Several parts of the world have been hit by unusual weather patterns this week, causing deaths and damage on a massive scale.
The U.S. and Canada fought with the frigid cold sparked by what is called a “polar vortex,” which claimed about a dozen lives across the country.
U.S. authorities in chilly regions such as Milwaukee, Wisconsin, urged residents to stay indoors.
Southeast Asia was also struck by a cold snap. Vegetable gardens were hit by frost, forcing the Manila government to prepare alternative sources of upland vegetables for metropolitan areas to keep prices stable. Europeans have had a relatively warm winter, but storms and floods swarmed parts of the continent. Britain in particular was battered by a wave of stormy weather, which has claimed at least seven lives since December.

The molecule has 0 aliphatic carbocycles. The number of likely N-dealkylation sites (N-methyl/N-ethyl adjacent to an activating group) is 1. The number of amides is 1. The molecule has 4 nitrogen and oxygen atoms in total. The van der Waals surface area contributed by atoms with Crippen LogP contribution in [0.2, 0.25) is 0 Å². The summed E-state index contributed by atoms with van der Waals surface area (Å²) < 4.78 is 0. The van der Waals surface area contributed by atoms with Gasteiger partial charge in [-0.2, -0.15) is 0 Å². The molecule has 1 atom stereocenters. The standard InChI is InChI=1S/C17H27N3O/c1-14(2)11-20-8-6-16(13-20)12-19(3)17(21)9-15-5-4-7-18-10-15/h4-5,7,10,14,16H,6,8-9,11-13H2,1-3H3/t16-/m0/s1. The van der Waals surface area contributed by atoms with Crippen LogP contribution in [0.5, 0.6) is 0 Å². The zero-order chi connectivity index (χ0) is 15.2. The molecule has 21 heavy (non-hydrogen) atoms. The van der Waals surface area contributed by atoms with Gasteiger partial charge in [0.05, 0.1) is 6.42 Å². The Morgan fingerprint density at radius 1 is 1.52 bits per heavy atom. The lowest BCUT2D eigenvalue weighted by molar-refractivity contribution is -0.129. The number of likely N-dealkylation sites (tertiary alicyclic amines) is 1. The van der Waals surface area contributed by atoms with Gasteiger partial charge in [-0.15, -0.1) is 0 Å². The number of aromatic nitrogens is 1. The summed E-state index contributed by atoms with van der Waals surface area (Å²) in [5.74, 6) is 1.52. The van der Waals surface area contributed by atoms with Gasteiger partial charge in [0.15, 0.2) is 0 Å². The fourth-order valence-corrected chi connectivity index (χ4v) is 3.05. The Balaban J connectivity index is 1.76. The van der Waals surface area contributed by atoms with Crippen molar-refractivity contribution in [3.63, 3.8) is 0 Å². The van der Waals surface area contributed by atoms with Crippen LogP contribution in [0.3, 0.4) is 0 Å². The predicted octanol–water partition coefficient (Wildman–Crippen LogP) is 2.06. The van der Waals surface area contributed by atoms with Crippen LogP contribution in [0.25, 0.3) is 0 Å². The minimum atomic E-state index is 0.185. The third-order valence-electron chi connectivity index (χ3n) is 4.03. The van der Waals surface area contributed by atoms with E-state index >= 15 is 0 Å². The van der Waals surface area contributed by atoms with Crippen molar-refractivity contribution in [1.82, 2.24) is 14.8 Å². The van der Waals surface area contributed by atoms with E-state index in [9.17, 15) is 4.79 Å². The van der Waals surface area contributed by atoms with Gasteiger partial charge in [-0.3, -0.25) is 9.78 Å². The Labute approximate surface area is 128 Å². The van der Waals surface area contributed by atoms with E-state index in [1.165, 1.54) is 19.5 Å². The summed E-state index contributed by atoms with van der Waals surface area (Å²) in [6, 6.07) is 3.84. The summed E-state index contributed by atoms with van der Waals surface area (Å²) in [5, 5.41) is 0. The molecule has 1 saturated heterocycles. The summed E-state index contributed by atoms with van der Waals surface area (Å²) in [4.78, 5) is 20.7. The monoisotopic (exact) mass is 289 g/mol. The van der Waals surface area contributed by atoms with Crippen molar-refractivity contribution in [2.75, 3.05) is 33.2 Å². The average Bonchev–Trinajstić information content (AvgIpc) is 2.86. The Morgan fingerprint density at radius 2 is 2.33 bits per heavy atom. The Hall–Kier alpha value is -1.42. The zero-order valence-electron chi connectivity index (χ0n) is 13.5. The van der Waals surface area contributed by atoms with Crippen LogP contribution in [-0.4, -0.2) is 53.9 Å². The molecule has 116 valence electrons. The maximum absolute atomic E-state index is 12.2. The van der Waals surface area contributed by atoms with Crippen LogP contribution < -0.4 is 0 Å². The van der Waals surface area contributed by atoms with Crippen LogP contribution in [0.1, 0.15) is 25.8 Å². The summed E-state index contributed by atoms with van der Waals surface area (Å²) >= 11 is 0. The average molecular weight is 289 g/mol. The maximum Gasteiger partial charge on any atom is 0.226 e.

South Americans, on the other hand, have had to endure an extreme heat wave. A blistering 50 degrees Celsius was recorded on Tuesday at Argentina’s Santiago del Estero, in what was known as the worst heat wave since records began in 1906.